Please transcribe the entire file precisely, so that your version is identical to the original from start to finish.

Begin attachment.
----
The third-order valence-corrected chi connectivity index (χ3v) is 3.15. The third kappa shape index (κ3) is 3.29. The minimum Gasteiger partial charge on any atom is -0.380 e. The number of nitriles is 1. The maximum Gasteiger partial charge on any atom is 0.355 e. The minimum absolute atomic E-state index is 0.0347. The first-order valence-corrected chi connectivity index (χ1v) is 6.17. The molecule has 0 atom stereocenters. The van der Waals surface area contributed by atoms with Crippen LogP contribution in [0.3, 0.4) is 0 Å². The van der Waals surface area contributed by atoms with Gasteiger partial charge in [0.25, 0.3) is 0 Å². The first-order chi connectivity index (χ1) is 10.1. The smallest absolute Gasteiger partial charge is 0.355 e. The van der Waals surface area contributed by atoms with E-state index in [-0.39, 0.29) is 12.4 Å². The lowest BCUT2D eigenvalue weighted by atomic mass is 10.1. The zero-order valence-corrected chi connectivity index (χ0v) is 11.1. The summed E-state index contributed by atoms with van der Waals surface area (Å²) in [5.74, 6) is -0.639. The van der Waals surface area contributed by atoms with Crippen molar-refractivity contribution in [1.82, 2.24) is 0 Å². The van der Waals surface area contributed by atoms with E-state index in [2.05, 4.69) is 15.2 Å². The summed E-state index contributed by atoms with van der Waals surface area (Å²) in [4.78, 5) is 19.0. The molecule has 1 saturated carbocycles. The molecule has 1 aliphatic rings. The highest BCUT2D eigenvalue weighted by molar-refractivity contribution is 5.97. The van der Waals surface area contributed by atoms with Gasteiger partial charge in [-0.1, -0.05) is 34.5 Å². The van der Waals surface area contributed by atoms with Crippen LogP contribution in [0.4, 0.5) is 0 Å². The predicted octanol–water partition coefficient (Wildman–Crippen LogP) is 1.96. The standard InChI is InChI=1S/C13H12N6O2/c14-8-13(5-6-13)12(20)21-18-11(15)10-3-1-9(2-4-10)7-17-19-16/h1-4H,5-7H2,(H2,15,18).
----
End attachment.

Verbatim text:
The third-order valence-corrected chi connectivity index (χ3v) is 3.15. The third kappa shape index (κ3) is 3.29. The minimum Gasteiger partial charge on any atom is -0.380 e. The number of nitriles is 1. The maximum Gasteiger partial charge on any atom is 0.355 e. The minimum absolute atomic E-state index is 0.0347. The first-order valence-corrected chi connectivity index (χ1v) is 6.17. The molecule has 0 atom stereocenters. The van der Waals surface area contributed by atoms with Crippen LogP contribution in [0.3, 0.4) is 0 Å². The van der Waals surface area contributed by atoms with Gasteiger partial charge in [0.25, 0.3) is 0 Å². The first-order chi connectivity index (χ1) is 10.1. The smallest absolute Gasteiger partial charge is 0.355 e. The van der Waals surface area contributed by atoms with E-state index in [-0.39, 0.29) is 12.4 Å². The lowest BCUT2D eigenvalue weighted by atomic mass is 10.1. The zero-order valence-corrected chi connectivity index (χ0v) is 11.1. The summed E-state index contributed by atoms with van der Waals surface area (Å²) in [5.74, 6) is -0.639. The van der Waals surface area contributed by atoms with Crippen molar-refractivity contribution in [1.82, 2.24) is 0 Å². The van der Waals surface area contributed by atoms with E-state index in [2.05, 4.69) is 15.2 Å². The summed E-state index contributed by atoms with van der Waals surface area (Å²) in [4.78, 5) is 19.0. The molecule has 1 saturated carbocycles. The molecule has 1 aliphatic rings. The highest BCUT2D eigenvalue weighted by molar-refractivity contribution is 5.97. The van der Waals surface area contributed by atoms with Gasteiger partial charge in [-0.1, -0.05) is 34.5 Å². The van der Waals surface area contributed by atoms with Crippen LogP contribution in [0.4, 0.5) is 0 Å². The predicted octanol–water partition coefficient (Wildman–Crippen LogP) is 1.96. The standard InChI is InChI=1S/C13H12N6O2/c14-8-13(5-6-13)12(20)21-18-11(15)10-3-1-9(2-4-10)7-17-19-16/h1-4H,5-7H2,(H2,15,18).